Equifax made data security a sales pitch

Equifax’s records on any given individual, scattered throughout dozens of databases, typically stretch across hundreds or thousands of pages.

Equifax’s chief executive had a simple strategy when he joined more than a decade ago: Gather as much personal data as possible and find new ways to sell it.

The company was making good money compiling credit reports on Americans. But Wall Street wanted stronger growth.

The chief executive, Richard F. Smith, delivered, releasing dozens of new products each year and doubling revenue. The company built algorithms and started scrubbing social media to assess consumers. In a big data-collection coup, Equifax persuaded more than 7,000 employers to hand over salary details for an income-verification system that now encompasses nearly half of U.S. workers.

As part of its pitch to clients, the company promised to safeguard information. It even sold products to help companies hit by cyberattacks protect their customers.

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“Data breaches are on the rise. Be prepared,” the company said in one pitch. “You’ll feel safer with Equifax.”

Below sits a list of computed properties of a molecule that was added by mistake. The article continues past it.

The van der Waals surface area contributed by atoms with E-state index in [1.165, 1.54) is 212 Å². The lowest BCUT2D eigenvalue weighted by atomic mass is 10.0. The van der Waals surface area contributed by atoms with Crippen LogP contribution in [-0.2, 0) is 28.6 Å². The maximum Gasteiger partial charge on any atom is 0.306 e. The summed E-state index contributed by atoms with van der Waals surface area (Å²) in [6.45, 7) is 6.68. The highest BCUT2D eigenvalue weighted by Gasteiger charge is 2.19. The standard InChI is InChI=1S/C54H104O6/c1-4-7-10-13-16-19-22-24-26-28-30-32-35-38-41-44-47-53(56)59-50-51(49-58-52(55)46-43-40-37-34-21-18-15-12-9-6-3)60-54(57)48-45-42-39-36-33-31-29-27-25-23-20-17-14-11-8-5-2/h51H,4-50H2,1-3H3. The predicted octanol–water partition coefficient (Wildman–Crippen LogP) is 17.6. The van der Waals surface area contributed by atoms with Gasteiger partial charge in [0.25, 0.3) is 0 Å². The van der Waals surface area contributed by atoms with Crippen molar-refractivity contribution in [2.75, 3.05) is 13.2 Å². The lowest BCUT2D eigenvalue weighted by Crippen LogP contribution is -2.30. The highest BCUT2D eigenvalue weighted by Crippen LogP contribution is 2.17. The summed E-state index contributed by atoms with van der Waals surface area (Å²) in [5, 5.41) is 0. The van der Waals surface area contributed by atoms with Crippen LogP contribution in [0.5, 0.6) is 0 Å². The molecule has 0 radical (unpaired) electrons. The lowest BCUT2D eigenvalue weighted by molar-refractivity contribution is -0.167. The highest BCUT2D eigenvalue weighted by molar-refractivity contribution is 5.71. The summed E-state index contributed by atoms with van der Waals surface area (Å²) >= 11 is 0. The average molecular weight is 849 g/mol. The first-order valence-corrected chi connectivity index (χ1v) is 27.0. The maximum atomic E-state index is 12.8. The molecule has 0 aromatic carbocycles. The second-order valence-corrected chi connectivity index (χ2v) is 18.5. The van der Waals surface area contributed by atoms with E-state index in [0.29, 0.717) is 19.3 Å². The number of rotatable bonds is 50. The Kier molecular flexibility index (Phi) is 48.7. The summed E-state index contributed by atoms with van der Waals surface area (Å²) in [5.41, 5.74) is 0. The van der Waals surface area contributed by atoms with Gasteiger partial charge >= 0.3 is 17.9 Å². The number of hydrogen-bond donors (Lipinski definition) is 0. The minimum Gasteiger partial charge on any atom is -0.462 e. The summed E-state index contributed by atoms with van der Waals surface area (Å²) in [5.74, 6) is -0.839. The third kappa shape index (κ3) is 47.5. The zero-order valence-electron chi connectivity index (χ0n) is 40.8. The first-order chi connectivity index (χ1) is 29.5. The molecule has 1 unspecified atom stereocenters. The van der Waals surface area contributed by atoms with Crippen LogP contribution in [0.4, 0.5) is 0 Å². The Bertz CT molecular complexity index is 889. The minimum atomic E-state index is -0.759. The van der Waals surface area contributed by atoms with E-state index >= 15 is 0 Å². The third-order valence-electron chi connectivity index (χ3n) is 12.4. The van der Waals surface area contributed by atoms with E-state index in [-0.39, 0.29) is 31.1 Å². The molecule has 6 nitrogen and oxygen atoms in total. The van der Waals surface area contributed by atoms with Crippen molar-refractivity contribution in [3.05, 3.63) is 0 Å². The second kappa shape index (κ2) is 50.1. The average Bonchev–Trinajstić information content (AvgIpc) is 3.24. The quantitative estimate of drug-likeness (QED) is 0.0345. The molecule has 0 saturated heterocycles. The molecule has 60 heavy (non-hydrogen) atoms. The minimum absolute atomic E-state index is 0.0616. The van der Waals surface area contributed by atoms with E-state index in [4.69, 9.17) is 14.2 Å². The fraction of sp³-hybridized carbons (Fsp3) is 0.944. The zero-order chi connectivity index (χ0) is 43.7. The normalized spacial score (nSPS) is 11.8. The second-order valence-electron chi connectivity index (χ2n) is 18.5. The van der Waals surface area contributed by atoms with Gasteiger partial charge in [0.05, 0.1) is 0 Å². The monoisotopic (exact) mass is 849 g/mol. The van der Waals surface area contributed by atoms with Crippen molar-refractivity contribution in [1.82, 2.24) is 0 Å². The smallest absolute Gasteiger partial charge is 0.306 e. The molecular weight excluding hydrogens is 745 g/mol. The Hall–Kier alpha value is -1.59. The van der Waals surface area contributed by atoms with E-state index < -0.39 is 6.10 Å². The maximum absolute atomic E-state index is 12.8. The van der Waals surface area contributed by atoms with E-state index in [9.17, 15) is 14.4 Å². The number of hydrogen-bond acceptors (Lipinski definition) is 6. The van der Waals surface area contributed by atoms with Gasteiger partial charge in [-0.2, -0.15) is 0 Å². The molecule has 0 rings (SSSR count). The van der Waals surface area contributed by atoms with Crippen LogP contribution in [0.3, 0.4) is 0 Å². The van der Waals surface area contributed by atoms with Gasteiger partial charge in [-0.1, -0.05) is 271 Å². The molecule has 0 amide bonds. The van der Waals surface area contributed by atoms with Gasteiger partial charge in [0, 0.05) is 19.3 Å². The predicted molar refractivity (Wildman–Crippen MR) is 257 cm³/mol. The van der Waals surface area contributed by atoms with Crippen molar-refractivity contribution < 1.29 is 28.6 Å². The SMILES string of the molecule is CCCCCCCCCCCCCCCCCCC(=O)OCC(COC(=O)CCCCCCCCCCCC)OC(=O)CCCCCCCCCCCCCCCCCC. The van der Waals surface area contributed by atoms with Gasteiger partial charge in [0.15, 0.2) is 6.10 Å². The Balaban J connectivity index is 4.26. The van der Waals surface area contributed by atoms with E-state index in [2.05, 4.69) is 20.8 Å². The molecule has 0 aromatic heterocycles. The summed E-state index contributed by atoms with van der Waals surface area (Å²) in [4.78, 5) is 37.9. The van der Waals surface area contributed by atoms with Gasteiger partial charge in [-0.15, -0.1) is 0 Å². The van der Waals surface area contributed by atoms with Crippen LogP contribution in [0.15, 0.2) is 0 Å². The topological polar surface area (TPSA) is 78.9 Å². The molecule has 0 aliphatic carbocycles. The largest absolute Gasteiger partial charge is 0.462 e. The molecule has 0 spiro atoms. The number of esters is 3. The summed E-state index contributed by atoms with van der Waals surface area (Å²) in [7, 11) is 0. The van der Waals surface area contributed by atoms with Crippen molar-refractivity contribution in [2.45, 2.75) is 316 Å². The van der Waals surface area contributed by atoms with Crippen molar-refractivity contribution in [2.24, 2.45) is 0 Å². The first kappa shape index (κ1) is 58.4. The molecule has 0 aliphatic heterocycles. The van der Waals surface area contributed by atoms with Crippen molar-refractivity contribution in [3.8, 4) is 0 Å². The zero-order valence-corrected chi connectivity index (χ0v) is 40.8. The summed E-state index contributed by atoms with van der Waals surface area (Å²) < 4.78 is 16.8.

But this strategy means that Equifax is entrenched in consumers’ financial lives whether they like it or not — or even know it. Equifax’s approach amplified the consequences of the breach, reported this month, that exposed the personal information for up to 143 million people.

Ordinary people are not Equifax’s customers. They are the company’s product. The “Big Three” credit bureaus, Equifax, Experian and TransUnion, collect 4.5 billion pieces of data each month to feed into their credit reports.

From birth to death, the record grows. Decades’ worth of addresses and identifying information, including driver’s licenses and Social Security numbers. Utility accounts like telephone and cable subscriptions. Criminal records, medical debt, as well as rental and eviction histories.

Equifax’s records on any given individual, scattered throughout dozens of databases, typically stretch across hundreds or thousands of pages.

Equifax now faces a consumer backlash over its response to the hacking attack. The anger has been intensified by the actions of three senior executives who sold shares worth $1.8 million in the days after the breach was discovered. The stock, which had tripled in the last five years, is down 30 percent since the attack. Equifax said the executives were…

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